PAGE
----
Beekeeping in the Amazon
Honey: it’s as good as gold for the Maijuna people of the Peruvian Amazon. The Maijuna are one of the smallest and most endangered Indigenous groups in Peru, and one of the community’s most critical needs has been a sustainable source of income that also helps to conserve their cultural traditions and their heavily forested ancestral lands.
Michael Gilmore, Ph.D., has worked with the Maijuna for 20 years, and his experiences with Indigenous peoples inspired him to found OnePlanet, a nonprofit dedicated to assisting Indigenous and traditional communities in the creation of sustainable development projects that generate income without jeopardizing their environmental and cultural resources.
Native to the Amazon rainforest, stingless bees produce a honey that is highly prized regionally and nationally in Peru for its unique taste and medicinal qualities. The Maijuna have collected honey from stingless bees for millennia—but not in a sustainable way. Working in collaboration with the community and with Asociación La Restinga, OnePlanet launched a stingless beekeeping project with the goal of raising and harvesting stingless bee honey and other hive products sustainably.
The project began with a pilot in one of the Maijuna communities. A typical Maijuna household consists of multiple generations earning, on average, a total of about $500 a year. Because the bees are stingless, everyone in the family—from children to the elderly—can be involved in the beekeeping process, without the need for protective gear. According to Mike, the project proved so successful, it has expanded outward to two other communities with the support of Grand Circle Foundation. More and more families are becoming involved, and there are now more than 120 stingless beehives in three Maijuna communities, with more on the way.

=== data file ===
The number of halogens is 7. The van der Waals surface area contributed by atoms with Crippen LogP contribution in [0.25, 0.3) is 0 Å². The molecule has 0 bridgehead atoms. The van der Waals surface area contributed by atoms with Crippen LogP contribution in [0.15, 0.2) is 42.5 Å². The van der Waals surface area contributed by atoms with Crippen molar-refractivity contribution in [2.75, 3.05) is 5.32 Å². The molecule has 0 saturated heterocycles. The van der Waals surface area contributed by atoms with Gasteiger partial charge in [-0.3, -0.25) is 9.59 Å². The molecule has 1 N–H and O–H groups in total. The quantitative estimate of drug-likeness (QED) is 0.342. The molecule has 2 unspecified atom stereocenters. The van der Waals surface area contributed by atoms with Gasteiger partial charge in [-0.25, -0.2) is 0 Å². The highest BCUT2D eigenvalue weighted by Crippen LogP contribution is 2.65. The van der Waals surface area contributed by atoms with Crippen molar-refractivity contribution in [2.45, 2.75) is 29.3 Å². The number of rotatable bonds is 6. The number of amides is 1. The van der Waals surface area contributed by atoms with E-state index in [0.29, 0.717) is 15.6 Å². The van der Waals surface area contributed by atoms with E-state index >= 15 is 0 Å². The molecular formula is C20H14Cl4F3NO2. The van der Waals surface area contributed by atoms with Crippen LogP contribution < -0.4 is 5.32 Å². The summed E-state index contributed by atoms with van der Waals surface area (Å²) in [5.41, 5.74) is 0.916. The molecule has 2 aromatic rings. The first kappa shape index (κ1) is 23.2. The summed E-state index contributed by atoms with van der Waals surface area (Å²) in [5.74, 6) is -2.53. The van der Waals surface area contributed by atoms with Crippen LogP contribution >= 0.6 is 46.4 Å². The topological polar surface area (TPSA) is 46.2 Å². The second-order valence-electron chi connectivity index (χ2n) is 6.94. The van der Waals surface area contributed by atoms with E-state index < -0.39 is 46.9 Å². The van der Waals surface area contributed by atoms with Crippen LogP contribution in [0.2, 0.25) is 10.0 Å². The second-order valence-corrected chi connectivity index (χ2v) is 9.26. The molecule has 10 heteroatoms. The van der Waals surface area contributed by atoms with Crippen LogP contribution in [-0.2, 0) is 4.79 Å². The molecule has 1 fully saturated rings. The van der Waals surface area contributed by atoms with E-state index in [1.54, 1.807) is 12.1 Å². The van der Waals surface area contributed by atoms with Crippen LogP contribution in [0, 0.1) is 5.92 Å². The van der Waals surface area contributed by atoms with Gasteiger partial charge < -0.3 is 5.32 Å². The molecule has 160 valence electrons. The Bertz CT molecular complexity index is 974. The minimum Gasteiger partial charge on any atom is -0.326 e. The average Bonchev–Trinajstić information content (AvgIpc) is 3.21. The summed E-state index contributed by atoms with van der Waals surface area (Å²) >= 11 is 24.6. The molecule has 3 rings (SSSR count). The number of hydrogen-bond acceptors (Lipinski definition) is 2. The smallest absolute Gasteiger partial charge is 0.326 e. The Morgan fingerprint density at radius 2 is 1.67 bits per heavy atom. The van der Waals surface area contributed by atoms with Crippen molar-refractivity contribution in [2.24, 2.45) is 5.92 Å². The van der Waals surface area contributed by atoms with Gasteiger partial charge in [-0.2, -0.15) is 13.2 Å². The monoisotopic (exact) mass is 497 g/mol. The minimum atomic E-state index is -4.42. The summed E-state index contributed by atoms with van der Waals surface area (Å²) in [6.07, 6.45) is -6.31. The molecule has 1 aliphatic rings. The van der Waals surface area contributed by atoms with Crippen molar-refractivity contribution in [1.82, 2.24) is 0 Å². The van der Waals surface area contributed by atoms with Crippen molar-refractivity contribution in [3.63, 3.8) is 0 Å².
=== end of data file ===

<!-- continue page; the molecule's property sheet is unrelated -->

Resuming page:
To demonstrate the success of the program, Mike cites one star beekeeper who earned $400 in six months, essentially doubling the family income. “That makes a substantial difference for all generations in the household. Now there’s more money for school supplies or health emergencies or basic necessities, while also providing alternatives to other more destructive economic activities like logging and hunting,” he says. “I’ve done dozens of projects over the years with the Maijuna, and this is one of the most exciting and fun projects I’ve had the pleasure to work on. This is sustainable development in action.”
Your contribution to Grand Circle Foundation will help OnePlanet in its mission of empowering the Indigenous people of Peru. Donate now to support this important work.